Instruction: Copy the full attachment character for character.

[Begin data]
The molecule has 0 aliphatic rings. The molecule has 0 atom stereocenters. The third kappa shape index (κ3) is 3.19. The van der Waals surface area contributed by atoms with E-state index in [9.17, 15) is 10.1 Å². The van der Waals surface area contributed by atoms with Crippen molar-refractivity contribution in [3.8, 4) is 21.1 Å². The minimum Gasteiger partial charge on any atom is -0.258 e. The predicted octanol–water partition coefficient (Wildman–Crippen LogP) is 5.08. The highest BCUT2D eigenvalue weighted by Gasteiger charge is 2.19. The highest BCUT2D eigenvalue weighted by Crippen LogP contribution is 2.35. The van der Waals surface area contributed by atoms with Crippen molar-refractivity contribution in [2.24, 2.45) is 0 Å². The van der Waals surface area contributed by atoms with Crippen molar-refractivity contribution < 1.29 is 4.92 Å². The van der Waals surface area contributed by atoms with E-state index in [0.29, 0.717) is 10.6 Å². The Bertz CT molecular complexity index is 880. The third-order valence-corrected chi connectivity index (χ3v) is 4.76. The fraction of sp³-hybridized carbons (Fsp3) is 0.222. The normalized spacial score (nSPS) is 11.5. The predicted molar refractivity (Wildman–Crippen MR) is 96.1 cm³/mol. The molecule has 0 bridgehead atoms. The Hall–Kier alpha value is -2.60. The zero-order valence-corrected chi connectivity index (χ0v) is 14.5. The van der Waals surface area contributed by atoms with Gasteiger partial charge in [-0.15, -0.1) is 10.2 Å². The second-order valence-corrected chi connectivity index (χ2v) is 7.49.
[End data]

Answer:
The molecule has 0 aliphatic rings. The molecule has 0 atom stereocenters. The third kappa shape index (κ3) is 3.19. The van der Waals surface area contributed by atoms with E-state index in [9.17, 15) is 10.1 Å². The van der Waals surface area contributed by atoms with Crippen molar-refractivity contribution in [3.8, 4) is 21.1 Å². The minimum Gasteiger partial charge on any atom is -0.258 e. The predicted octanol–water partition coefficient (Wildman–Crippen LogP) is 5.08. The highest BCUT2D eigenvalue weighted by Gasteiger charge is 2.19. The highest BCUT2D eigenvalue weighted by Crippen LogP contribution is 2.35. The van der Waals surface area contributed by atoms with Crippen molar-refractivity contribution in [2.24, 2.45) is 0 Å². The van der Waals surface area contributed by atoms with Crippen molar-refractivity contribution < 1.29 is 4.92 Å². The van der Waals surface area contributed by atoms with E-state index in [0.29, 0.717) is 10.6 Å². The Bertz CT molecular complexity index is 880. The third-order valence-corrected chi connectivity index (χ3v) is 4.76. The fraction of sp³-hybridized carbons (Fsp3) is 0.222. The normalized spacial score (nSPS) is 11.5. The predicted molar refractivity (Wildman–Crippen MR) is 96.1 cm³/mol. The molecule has 0 bridgehead atoms. The Hall–Kier alpha value is -2.60. The zero-order valence-corrected chi connectivity index (χ0v) is 14.5. The van der Waals surface area contributed by atoms with Gasteiger partial charge in [-0.15, -0.1) is 10.2 Å². The second-order valence-corrected chi connectivity index (χ2v) is 7.49.